[About Therapy Data Management System (TDMS) by nurses]

SOMOSI László, LADÁNYI Erzsébet

[Recently, the precise management of dialysis-related documentation has become a big responsibility and burden. As a result, less time is available to perform daily nursing tasks. Therefore, our company has introduced the Therapy Data Management System (TDMS) at 10 dialysis centres. The system was developed to reduce the administrative burden and provide information to the staff about the current dialysis session. The TDMS loads the dialysis treatment prescription from the data recording programme used in our network to the dialysis machine. Two main elements are used: data base for treatment monitoring and current treatment parameters. The database for treatment monitoring is used for data input (using the computers in the unit), while the current treatment parameters are used as data input to the dialysis devices and for data documentation. Patients are identified by patient identification cards recording weight before and after the dialysis session. The programme automatically calculates the current ultrafiltration, but data can be modified if necessary. After loading and validating the parameters, treatment can be initiated. With the introduction of the TDMS the time spent for documentation was reduced by 15-20 minutes per patientshift and nurse. Dialysis can be started more easily and quickly, because the parameters of the current treatment always appear on the screen. Moreover, the risk of administration errors is reduced. This system effectively supports the daily work in clinical practice. It provides quick and easy access for all users of the management of haemodialysis patient. Keywords: dialysis, data recording, Therapy Monitor, TDMS ]

Hungarian Radiology

[Current questions of quality assurance in diagnostic radiology in the light of a visit to England]

PORUBSZKY Tamás, GICZI Ferenc, BALLAY László, PELLET Sándor

[Physical-technical aspects of quality assurance in diagnostic radiology, because of its dependence on technology are of an extraordinary importance. The intention of Hungary to join EU makes at least the decrease of our lag in this respect unavoidable. Ministerial order 31/2001 (X. 3.) EüM which already came into force requires quality assurance in diagnostic radiology explicitly. This paper starts with definition of basic concepts, then outlooks shortly the history and present international situation of quality assurance in diagnostic radiology. We review preliminaries and the present situation in Hungary, including results of the National Patient Dose Assessment Programme till now. We think that the most efficient help to the initial steps of quality assurance in diagnostic radiology in Hungary may be the appropriate adaptation of experiences of the leading countries. Therefore we review experiences of one of the authors gained during visiting three medical physics centres in England in details. The following topics are discussed: legal requirements, types and levels of measurements, organizational problems, practical evaluation of measurements (including criteria of discarding equipment), patient dosimetry, personal dosimetry, mammography research, instrumentation of the radiology departments, calibration of measuring devices, questions of the so-called type testing and radiation protection training of workers.]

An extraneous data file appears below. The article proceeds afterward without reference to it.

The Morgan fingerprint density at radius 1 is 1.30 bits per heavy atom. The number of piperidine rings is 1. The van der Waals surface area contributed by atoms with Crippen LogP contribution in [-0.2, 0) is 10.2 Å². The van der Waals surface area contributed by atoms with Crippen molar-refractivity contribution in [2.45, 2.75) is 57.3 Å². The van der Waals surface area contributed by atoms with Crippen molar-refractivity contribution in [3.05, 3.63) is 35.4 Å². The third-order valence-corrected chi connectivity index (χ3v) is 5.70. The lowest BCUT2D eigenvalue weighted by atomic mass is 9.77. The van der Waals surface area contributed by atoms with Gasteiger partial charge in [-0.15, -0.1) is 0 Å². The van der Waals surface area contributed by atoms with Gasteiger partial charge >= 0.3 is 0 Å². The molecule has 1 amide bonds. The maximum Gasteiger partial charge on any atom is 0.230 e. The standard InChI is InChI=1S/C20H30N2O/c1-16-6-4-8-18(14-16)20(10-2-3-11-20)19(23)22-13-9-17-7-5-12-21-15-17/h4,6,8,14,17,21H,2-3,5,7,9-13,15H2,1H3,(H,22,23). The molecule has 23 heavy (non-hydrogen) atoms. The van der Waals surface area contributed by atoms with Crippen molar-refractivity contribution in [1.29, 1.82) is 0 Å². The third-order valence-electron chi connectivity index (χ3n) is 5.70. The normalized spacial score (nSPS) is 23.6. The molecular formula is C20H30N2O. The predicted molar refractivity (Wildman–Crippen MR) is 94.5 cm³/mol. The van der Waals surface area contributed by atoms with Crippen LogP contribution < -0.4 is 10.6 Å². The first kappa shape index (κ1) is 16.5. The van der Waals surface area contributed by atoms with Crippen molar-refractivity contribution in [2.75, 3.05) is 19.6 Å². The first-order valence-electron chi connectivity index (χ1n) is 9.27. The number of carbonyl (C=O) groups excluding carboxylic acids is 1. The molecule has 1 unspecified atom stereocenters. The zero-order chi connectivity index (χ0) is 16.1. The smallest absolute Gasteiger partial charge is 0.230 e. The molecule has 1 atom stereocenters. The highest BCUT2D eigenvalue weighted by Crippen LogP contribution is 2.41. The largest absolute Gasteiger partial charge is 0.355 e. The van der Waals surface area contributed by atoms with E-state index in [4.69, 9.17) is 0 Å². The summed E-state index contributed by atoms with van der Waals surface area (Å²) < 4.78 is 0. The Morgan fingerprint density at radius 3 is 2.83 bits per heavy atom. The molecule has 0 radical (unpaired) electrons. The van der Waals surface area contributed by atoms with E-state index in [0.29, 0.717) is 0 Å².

Hypertension and nephrology

[Diabetology in dialysis]

MÁCSAI Emília, HALMAI Richárd, NEMERE Éva, BRASNYÓ Pál, KISS István

[According to epidemiological data, the number of diabetic patients requiring dialysis is increasing. Burnt-out diabetes, new onset diabetes during chronic dialysis treatment and new onset diabetes after transplantation diabetes are new types of diabetes compared to the traditional division forms. It is utmost important to evaluate education ability and acceptance the core values of lifestyle changes. Clear guidelines for oral anti-diabetic and insulin therapy have not yet been developed since this group of patients did not participate in previous major surveys. In order to formulate individualized therapeutic recommendations, it is imperative to perform regular glucose self-monitoring, which is also the cornerstone of solving unexpected situations. Both in hemodialysis and peritoneal dialysis, special considerations should be applied to the diabetic patient group, this review focuses on the current understanding of available relevant knowledge and summarizes presumably extrarenal diabetic complications as well.]